Alinder included a letter on the subject that was part of a monthly published spat between pictorialist, William Mortensen, and modernist Willard Van Dyke, that was taking place in the pages of Camera Craft magazine. This would be where I understood everything.
“Mr. Mortensen objects to our complete rendering of detail, and says that our records of actuality are not artistic truth, because art “is things as they are experienced, not things as they are.” The art of the purist is experienced. The experiencing of an emotional reaction to the subject is the impetus which causes him to make his photograph. The subject is “seen” however, within the confines of his objective medium, and he proceeds therefore, to make a photograph in a manner which best will convey to the spectator, the truth of the subject which has caused his emotional reaction.” (3)
Although the straight photography images were technically sound, many thought they included too much information. There seemed to be no room for the viewer to emotionally or visually wander around within them. Edward Weston’s capture of a cabbage looked exactly like a cabbage. The point, exactly. By use of composition, sharp focus, wide tonal range, and deep depth of field, Weston showed the viewer the elements of the cabbage that had given him the inspiration to make the image. He showcased the subject.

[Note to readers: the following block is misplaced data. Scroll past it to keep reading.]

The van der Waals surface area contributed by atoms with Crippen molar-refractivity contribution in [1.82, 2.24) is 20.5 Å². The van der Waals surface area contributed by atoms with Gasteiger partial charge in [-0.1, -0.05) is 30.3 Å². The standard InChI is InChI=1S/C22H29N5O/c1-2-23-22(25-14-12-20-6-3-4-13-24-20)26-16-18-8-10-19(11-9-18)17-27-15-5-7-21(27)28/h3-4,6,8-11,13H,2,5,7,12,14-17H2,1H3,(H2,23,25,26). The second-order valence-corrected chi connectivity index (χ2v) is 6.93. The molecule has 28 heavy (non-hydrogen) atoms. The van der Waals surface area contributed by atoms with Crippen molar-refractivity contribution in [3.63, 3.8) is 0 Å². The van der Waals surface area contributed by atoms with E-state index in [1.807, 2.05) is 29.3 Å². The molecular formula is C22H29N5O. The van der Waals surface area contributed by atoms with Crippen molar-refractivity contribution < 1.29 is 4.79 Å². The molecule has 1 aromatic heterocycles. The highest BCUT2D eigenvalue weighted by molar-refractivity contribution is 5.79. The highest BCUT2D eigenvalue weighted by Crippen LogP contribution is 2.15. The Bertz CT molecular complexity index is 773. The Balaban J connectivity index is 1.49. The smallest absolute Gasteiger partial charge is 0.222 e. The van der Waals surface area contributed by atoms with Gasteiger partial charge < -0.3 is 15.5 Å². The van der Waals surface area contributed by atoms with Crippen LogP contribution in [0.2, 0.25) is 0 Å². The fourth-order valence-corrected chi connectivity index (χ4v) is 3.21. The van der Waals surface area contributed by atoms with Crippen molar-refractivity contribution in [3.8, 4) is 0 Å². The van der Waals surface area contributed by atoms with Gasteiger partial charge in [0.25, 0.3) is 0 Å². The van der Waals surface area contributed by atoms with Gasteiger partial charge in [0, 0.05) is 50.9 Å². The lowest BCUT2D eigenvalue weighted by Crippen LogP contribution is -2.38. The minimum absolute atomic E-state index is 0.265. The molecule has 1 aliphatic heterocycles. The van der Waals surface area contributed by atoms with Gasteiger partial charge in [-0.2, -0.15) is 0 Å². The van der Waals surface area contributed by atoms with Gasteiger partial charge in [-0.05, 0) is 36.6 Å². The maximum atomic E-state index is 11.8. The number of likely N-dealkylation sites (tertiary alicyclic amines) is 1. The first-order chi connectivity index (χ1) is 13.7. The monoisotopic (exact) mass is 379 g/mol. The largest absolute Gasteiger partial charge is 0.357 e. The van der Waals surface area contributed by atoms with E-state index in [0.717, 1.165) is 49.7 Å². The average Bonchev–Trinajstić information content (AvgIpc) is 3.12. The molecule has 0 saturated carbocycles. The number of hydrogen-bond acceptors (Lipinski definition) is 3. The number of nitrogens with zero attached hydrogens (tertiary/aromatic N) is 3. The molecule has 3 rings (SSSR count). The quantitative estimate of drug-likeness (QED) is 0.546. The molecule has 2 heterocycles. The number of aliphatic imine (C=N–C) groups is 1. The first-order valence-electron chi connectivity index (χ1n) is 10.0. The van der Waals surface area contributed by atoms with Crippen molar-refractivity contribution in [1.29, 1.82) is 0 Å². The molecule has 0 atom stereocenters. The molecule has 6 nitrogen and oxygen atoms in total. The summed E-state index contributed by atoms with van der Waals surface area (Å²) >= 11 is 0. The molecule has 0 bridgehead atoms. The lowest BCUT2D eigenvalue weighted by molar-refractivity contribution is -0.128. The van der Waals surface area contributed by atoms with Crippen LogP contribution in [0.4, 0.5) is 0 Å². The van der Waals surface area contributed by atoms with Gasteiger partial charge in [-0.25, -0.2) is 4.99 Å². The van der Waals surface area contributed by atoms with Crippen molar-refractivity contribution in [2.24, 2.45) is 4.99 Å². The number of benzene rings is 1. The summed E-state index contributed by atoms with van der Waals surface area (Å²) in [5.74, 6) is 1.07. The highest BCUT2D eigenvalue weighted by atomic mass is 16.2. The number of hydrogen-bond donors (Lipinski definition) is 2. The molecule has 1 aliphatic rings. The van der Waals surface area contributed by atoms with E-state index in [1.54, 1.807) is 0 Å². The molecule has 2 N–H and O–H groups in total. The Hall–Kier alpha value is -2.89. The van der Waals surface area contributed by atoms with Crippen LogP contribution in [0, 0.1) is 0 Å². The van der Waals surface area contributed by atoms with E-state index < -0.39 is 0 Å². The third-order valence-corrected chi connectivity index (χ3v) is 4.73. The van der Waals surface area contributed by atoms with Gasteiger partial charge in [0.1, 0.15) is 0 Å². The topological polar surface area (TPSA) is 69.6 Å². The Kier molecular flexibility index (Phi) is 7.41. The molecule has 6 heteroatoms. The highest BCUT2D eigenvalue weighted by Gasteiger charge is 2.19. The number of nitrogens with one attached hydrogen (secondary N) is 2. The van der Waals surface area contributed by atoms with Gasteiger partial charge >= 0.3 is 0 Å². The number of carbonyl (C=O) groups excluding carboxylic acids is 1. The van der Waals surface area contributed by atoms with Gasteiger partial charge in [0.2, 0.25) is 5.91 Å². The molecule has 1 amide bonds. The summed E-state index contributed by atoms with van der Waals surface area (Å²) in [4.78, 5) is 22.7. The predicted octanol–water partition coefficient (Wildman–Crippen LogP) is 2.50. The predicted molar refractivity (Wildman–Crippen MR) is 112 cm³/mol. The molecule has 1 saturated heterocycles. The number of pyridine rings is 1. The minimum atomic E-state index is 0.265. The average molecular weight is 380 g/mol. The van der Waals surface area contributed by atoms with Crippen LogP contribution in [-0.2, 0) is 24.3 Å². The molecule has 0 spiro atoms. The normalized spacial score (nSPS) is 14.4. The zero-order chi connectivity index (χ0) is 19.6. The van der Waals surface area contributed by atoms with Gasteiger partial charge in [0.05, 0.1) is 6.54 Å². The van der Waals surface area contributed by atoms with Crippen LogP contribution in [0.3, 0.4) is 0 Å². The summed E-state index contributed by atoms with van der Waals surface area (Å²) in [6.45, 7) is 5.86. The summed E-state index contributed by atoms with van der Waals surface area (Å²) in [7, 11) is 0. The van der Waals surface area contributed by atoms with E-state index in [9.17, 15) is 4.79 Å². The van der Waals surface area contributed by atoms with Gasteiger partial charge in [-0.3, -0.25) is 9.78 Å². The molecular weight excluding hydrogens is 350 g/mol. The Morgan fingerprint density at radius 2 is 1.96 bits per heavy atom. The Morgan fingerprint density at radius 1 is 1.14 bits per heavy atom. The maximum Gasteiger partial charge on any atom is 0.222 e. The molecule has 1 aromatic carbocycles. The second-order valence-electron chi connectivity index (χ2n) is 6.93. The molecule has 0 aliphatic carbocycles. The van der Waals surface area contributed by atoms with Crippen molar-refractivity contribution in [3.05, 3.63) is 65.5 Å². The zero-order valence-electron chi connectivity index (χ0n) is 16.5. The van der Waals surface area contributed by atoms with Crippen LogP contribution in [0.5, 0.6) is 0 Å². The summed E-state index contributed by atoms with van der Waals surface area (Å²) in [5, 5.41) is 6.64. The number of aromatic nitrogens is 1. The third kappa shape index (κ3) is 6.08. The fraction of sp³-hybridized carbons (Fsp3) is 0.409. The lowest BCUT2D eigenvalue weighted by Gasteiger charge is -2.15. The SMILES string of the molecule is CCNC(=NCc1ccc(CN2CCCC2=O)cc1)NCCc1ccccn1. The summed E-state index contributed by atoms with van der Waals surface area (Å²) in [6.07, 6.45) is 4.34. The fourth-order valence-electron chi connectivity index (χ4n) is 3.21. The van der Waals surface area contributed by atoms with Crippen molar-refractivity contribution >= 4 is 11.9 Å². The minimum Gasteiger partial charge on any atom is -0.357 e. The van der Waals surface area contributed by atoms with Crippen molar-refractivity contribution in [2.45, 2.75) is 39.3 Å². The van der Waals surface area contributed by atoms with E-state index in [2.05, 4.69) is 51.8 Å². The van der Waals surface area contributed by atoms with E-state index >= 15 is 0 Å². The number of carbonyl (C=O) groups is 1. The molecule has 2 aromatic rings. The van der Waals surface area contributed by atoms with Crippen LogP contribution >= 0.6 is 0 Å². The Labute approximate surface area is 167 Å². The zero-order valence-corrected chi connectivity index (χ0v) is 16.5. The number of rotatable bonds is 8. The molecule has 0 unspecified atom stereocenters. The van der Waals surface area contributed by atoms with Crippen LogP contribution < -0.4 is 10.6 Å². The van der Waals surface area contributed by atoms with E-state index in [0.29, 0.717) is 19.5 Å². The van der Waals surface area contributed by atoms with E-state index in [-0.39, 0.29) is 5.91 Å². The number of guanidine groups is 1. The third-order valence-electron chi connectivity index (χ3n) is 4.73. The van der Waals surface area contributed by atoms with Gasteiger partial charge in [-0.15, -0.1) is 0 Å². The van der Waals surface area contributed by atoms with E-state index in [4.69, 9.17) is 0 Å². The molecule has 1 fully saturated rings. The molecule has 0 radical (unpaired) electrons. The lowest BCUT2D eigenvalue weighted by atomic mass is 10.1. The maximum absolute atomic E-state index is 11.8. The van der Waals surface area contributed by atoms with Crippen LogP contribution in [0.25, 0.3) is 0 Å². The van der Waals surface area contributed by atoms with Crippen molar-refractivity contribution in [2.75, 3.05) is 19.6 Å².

The straight photographer’s idea was, “See exactly what I saw that inspired and moved me.”
The Approach You Make
There must be some forethought into the subjects and portrayal of those subjects before the shooting ever commences. Which way will you approach your subject? What is your intention of the final image? Thinking ahead will help define you and your work more consistently. Try to figure out which style will translate your motivation and help your audience grasp your work with more understanding.